I have all ways liked this definition of morality: Morality is doing the right thing or doing what is right when no one is watching.
In Dr. Frankls opinion (mine as well) you gain more in terms of self esteem and a sense of personal moral accomplishment, than you do in engaging in a momentary passion.
Let me clarify. If I'm forced to defend myself and it means the other person might die, yes, of course, I would kill him. My situation referred to having to kill someone who is innocent. Which I wouldn't do.
I would disagree here. Momentary passions can and often do last a lifetime, and can carry one through some rough times, and can certainly outlast lost moments due to morally ambiguous decisions.
In the case of most feeling humans, the satisfaction and peace from overcoming a moral challenge outweighs the transitory satisfaction of an easy lay.
In my own experience, I can verify this. I have both succumbed, and done things too embarrassing to mention, and I have conquered those things by not doing them again.
I don't remember saying anything about an easy lay.
but a night of passion is much better.
It feels great to do what is right, but a night of passion is a whole different league.
Personally, I see nothing wrong with drunks or prostitutes
all I was doing was discussing morally ambiguous situations.
Forgiveness is the greatest of virtues
My contention is that a night of passion with someone who is married is a bad and evil thing to do.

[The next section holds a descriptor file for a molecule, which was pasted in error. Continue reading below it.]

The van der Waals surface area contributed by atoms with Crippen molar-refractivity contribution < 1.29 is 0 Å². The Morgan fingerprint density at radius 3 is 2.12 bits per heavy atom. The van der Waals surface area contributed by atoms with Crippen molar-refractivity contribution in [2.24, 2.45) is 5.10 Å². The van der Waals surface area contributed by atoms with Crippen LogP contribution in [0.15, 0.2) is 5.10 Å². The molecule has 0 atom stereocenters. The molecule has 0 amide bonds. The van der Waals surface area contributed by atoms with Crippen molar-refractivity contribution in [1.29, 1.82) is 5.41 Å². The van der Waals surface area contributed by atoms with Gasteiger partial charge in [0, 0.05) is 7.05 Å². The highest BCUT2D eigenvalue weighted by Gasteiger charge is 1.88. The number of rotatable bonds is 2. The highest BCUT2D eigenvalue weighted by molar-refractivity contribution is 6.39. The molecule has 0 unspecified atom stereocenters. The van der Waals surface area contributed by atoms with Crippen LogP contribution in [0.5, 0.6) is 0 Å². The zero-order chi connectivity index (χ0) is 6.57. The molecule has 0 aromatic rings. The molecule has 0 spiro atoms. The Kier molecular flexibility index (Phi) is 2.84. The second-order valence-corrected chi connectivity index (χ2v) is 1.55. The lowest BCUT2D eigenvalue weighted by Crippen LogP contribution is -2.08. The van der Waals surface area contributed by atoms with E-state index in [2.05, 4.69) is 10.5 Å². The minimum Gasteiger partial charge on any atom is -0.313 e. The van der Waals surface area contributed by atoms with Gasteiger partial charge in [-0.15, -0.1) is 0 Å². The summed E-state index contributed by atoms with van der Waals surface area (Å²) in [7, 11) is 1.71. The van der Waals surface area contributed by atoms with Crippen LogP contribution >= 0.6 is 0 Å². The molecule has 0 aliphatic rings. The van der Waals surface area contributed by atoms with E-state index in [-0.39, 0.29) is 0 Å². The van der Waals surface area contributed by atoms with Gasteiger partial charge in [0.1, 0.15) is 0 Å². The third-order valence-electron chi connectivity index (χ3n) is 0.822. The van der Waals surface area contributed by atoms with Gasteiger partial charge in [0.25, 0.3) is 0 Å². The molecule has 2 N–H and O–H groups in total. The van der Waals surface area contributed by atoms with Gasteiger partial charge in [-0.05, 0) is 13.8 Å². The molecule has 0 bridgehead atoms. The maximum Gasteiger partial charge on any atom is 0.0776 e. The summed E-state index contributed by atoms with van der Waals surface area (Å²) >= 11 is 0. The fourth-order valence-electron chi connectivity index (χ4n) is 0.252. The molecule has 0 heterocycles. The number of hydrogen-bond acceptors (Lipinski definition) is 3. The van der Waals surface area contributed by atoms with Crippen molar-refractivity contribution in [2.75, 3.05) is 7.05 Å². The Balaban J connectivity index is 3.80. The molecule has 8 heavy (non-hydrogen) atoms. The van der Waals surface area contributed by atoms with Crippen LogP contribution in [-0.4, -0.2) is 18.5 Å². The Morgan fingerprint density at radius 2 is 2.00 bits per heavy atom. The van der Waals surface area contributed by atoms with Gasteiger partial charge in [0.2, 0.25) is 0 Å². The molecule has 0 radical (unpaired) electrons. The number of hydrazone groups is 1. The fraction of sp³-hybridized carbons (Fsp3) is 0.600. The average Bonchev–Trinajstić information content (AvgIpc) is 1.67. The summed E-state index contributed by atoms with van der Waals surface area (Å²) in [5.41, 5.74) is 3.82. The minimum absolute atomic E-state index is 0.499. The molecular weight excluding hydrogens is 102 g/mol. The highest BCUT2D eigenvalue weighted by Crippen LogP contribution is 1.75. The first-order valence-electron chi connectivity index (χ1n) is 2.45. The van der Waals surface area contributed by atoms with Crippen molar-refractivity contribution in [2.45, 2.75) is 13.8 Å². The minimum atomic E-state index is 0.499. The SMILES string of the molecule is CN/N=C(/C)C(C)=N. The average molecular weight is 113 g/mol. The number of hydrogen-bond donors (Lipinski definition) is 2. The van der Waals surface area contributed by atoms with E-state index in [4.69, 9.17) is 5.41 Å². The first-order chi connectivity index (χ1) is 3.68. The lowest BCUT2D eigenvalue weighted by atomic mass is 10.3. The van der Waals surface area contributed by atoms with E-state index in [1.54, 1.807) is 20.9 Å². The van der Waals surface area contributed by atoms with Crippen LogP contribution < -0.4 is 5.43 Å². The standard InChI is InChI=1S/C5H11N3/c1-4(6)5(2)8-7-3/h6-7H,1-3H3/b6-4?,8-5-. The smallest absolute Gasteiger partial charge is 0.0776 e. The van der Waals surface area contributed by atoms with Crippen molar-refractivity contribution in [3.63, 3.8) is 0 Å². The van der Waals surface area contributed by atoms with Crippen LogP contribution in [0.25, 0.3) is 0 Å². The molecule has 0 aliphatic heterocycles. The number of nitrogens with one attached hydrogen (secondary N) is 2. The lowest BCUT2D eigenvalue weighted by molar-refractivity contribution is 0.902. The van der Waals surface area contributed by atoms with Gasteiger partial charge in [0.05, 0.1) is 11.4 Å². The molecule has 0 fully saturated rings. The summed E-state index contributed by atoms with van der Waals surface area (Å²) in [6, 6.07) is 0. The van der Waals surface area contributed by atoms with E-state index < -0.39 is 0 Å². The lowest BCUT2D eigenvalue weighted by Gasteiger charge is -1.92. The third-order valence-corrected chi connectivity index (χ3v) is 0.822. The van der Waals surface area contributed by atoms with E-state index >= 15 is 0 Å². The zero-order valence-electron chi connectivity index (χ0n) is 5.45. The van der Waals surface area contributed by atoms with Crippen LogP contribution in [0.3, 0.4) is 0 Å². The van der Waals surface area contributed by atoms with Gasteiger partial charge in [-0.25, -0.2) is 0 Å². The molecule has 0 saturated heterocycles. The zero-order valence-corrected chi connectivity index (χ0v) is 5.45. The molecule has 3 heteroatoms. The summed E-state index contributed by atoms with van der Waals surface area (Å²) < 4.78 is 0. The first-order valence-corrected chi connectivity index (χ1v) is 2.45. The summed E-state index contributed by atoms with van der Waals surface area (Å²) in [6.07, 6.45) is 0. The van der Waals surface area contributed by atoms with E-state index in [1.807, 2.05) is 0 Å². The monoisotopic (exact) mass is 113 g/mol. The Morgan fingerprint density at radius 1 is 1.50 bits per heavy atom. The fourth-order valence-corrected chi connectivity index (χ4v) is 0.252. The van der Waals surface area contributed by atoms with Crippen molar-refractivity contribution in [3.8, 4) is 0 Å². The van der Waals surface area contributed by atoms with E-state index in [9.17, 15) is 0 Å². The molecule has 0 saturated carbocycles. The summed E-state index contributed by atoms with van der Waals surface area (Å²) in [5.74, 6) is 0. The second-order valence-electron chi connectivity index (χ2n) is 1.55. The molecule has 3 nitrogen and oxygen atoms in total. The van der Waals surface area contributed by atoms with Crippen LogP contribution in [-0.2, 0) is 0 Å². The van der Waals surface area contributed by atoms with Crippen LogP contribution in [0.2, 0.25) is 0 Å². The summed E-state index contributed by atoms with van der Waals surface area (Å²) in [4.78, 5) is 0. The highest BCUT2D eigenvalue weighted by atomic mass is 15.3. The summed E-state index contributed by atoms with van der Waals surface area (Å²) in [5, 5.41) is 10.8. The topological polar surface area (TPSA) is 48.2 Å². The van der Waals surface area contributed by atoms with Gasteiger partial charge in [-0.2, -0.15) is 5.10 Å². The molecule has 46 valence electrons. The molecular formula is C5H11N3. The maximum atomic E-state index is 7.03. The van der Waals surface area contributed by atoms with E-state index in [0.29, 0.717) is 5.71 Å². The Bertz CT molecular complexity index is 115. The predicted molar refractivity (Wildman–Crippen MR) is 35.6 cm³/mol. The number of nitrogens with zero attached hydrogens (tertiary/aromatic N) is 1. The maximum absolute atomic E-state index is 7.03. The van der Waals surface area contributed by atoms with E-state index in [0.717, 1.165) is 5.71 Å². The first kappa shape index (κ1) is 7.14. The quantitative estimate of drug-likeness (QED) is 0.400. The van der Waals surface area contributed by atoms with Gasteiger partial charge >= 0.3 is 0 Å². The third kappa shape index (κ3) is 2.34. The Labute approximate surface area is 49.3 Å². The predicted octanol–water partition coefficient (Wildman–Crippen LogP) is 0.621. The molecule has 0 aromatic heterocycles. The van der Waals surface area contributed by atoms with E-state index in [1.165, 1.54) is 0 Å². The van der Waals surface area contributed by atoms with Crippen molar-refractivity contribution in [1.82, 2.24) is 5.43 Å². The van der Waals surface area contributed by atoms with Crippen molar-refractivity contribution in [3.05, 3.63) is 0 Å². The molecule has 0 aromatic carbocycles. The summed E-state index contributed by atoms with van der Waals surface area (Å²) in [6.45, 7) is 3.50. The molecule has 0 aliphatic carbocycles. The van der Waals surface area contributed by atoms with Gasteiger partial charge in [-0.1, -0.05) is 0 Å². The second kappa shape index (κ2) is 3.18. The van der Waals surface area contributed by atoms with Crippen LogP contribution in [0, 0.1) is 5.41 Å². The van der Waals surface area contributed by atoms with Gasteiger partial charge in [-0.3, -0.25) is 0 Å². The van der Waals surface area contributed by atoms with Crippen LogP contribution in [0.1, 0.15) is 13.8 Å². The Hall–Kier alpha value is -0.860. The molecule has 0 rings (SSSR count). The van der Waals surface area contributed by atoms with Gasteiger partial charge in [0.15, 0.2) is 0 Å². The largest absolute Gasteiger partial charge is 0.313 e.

Dude, sounds like you are the one walking around with a major guilt trip.
The Romans considered celebration to be a virtue. They engaged in orgies. But then Again they enjoyed watching slaves fight to the death.
You make me wonder, if you had been there when JC said "let he who is without sin throw the first stone," if you would have started pelting away.
By the way, there are far worse ways to exploit people than prostitution.
Not all acts that need to be forgiven rise to the level of evil
Forgiveness happens after something 'evil' has been done.
So there's no infraction in your mind against the concept of ownership? If something is "his", and I understand it as his, what gives me the right to ignore that and take it? I would expect the same understanding from anyone else with regard to what is mine.
My effort was to discuss morality. Where it seems your goal is to dictate morality.
And the the person doing the cheating is the person in the relationship, but even in relationships, there can be exploitation.